By: Ian Easton |
In December 2017, the U.S. Government published a new National Security Strategy. This remarkable document referred to the People’s Republic of China (PRC) as a “revisionist power” that sought “to shape a world antithetical to U.S. values and interests.” One month later, in January 2018, the Pentagon released the unclassified version of its National Defense Strategy, which stated that “China is a strategic competitor.” Thanks to these documents, we now know how the American military―and the broader national security community―officially views China.
Less clear has been how the Chinese military, as an institution, views America. Indeed, many of the messages emanating from uniformed officials in Beijing appear mixed and even self-contradictory. The overall message they appear to be conveying is that China’s armed forces have benign, peaceful intentions toward America, but they must sometimes react aggressively to destabilizing events created by others.
An initial assessment of authoritative Chinese sources indicates that Beijing is exploiting increased international attention to (and engagement with) its military to engage in a well-orchestrated strategic deception campaign. While the Chinese military’s external propaganda tends to deny or downplay strategic competition between the U.S. and China, its internal writings are often strident and anti-American. The reality is that the People’s Liberation Army (PLA) sees the U.S. as an adversary and acts accordingly―while at the same time working to lull American officials into a false sense of complacency.
China is not known for its transparency. In the most recent World Press Freedom Index, Reporters Without Borders described China as “the planet’s leading censor and press freedom predator,” and gave Beijing a score of 176 out of 180, ranking it fifth from the bottom. Yet while it might be difficult to assess the validity of specific pieces of information appearing in Chinese propaganda, it is relatively easy to spot broad narratives and themes. China’s state-run media might not tell its consumers everything that is going on at home and abroad, but it will tell them how they should interpret the events that are selected for coverage.Chinese military writings offer many insights. Unlike the United States, China does not have a professional national military. The PLA is the armed wing of the Chinese Communist Party (CCP), a political organization that has exercised a monopoly on power in China since 1949. As such, PLA writings must pass through a rigid censorship process to make sure they are “correct” reflections of the CCP’s official position before they can be published. This process ensures that communist party officials speak with one voice on all important issues.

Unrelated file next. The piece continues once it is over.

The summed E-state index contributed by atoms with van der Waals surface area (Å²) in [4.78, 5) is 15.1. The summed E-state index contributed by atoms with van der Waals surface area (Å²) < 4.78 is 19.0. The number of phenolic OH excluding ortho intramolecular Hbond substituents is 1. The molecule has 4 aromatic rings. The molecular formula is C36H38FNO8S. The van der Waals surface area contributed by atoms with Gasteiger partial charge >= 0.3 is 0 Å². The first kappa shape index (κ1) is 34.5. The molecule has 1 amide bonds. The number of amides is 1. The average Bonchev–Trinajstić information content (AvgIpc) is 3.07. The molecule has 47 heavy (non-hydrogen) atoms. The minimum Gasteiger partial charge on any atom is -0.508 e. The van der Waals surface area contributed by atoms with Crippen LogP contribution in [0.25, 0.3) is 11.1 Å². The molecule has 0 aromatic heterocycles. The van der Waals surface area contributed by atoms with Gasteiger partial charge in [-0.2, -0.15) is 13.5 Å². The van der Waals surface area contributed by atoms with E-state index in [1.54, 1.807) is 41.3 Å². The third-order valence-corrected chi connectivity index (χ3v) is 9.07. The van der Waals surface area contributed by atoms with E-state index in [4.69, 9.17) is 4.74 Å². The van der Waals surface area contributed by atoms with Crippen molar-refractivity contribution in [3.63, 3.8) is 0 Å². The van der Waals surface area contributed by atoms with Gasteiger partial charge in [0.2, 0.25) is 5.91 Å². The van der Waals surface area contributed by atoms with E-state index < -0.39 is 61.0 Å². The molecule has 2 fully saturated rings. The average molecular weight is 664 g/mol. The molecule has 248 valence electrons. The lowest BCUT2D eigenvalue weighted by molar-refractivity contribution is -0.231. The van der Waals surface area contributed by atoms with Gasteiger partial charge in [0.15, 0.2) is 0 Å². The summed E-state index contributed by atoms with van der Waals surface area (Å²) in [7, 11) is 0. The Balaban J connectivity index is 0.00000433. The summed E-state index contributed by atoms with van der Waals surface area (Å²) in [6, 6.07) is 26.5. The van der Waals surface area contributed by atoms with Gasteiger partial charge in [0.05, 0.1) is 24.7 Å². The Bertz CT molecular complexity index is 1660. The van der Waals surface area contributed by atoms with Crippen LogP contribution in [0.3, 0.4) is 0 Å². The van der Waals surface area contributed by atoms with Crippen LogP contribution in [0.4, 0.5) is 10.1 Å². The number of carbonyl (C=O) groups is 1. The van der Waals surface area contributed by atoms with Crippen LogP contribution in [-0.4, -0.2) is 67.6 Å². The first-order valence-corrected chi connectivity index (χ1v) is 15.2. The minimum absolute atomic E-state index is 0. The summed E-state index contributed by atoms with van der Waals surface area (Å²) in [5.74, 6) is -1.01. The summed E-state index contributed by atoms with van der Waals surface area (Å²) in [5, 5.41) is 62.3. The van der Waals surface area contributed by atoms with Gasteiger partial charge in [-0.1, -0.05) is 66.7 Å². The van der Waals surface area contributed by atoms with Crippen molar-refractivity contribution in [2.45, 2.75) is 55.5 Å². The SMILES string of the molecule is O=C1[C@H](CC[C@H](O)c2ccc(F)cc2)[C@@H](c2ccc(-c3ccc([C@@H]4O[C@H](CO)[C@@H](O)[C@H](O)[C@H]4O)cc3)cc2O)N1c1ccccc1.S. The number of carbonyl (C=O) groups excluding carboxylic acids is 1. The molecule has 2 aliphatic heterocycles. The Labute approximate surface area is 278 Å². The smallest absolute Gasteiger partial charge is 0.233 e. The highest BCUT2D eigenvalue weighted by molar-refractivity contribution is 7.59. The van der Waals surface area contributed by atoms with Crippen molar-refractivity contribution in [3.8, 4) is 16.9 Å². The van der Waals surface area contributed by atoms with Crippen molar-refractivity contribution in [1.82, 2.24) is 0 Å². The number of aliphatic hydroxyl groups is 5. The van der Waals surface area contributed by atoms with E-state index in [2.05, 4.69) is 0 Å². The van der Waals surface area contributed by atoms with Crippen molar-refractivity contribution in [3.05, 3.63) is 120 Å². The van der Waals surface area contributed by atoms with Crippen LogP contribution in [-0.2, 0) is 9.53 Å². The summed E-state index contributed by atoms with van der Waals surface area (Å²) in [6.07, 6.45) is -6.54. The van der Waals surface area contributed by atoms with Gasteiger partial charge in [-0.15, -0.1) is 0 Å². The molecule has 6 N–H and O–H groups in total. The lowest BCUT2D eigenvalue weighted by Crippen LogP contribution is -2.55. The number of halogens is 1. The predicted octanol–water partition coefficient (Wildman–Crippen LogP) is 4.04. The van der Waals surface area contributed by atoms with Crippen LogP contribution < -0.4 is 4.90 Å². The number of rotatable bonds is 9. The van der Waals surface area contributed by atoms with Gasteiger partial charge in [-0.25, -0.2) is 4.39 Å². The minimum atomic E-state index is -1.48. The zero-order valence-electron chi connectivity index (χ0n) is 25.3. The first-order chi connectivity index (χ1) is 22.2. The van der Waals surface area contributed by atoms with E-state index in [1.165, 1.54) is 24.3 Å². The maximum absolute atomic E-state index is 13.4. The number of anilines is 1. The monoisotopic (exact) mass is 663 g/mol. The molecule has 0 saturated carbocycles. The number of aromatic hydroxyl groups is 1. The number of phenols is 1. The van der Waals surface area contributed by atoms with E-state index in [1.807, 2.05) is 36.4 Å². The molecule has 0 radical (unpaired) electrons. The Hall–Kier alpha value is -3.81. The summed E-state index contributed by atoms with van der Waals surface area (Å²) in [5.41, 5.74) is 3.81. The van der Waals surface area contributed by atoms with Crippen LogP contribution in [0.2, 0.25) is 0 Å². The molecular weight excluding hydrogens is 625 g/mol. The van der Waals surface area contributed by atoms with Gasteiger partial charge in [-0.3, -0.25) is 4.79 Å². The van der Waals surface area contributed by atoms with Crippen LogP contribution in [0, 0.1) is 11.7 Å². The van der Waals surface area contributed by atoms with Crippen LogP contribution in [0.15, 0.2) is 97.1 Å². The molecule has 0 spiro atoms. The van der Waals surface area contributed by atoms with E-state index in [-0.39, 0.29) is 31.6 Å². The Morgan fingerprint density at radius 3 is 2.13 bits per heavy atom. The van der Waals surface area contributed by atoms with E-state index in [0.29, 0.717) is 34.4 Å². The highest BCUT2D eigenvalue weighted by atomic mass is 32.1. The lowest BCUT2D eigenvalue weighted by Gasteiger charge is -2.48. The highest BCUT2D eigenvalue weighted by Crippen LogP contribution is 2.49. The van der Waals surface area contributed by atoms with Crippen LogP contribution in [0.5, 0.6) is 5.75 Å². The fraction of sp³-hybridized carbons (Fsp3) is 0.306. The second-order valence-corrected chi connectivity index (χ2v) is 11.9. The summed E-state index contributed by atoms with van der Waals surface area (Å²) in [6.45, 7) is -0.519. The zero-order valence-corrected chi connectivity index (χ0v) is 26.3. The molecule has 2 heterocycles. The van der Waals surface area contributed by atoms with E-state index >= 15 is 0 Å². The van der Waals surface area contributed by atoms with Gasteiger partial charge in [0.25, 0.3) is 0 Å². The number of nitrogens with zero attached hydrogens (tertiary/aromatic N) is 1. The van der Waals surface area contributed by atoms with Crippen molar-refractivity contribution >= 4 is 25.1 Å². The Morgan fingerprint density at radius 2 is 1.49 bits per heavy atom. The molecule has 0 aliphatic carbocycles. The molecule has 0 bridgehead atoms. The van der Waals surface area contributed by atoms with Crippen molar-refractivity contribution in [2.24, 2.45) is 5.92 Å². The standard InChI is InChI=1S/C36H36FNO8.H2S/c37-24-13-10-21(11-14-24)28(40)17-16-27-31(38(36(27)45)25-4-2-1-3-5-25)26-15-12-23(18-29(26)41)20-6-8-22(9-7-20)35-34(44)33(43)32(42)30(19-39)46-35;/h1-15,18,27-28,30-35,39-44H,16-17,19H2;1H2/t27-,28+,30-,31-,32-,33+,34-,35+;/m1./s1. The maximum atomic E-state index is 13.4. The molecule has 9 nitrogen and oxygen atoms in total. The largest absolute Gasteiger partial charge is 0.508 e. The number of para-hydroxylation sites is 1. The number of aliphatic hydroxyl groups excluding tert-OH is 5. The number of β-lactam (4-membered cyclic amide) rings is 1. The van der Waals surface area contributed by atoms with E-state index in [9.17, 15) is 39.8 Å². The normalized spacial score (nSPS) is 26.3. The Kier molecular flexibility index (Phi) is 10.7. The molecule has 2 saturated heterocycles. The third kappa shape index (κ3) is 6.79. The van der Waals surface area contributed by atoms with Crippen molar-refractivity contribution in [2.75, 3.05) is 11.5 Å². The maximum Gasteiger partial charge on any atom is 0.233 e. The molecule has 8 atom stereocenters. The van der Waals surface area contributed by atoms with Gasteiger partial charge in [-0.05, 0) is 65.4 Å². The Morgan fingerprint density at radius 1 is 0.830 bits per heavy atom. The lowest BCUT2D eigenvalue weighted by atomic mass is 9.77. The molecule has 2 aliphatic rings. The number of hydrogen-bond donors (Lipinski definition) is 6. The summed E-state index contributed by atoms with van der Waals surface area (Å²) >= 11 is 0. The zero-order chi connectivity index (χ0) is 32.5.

Like any military, the PLA produces field manuals, technical studies, and other written materials that are not intended for outside consumption. Compared to propaganda writings, internal PLA materials are often more candid and detailed. What is the official PLA view of America? Is there a difference between how Chinese military sources portray the U.S. in public statements and internal ones? If so, what does this imply about Beijing’s intentions?
|(PLA General Visits Hickam Air Force Base, Hawaii. Source: U.S. Air Force)|
Authoritative PLA writings that are made available to external audiences will sometimes make unflattering remarks about the United States, but they avoid describing America as an adversary. They do not portray the U.S. as a strategic competitor, hostile force, or enemy. They generally use neutral or mild terms to describe U.S. actions. When they are critical, China’s military writings will often refer to the U.S. indirectly, and they will not suggest the possibility of armed confrontation.
For example, the most recent white paper made available by China’s defense ministry is entitled, “China’s Policy for Security Cooperation in the Asia-Pacific.” Published in January 2017, this report hints that problems between the U.S. and PRC might exist, but stresses the stable and constructive nature of bilateral security relations. Prior to that, “China’s Military Strategy in 2014” made note of the U.S. rebalance to Asia strategy, but did not express any explicit concerns.
The 2012 iteration of China’s defense white paper was a bit more transparent about how the PLA felt. In an indirect criticism of the U.S., it stated that “there are signs of increasing hegemonism, power politics, and neo-interventionism…some country has strengthened its Asia-Pacific military alliances, expanded its military presence in the region, and frequently makes the situation there tenser.”
China’s 2010 defense white paper, again, without mentioning the U.S. by name, stated that: “International military competition remains fierce…Some powers have worked out strategies for outer space, cyber space and the polar regions, developed means for prompt global strikes, accelerated development of missile defense systems, enhanced cyber operations capabilities to occupy new strategic commanding heights.” China’s 2008 defense white paper expressed similar concerns about the U.S., using almost the exact same indirect language.
In contrast to official statements made by China’s defense ministry, retired or semi-retired PLA generals and admirals, many of whom have backgrounds in political warfare and intelligence, are openly hawkish and anti-American. A number of such individuals regularly appear as commentators on Chinese state-run television shows.  Many also frequently publish strident editorials in state-run media and PLA publications. However, when challenged, Chinese authorities can credibly (if disingenuously) claim these are non-authoritative individuals whom are only expressing their own personal views.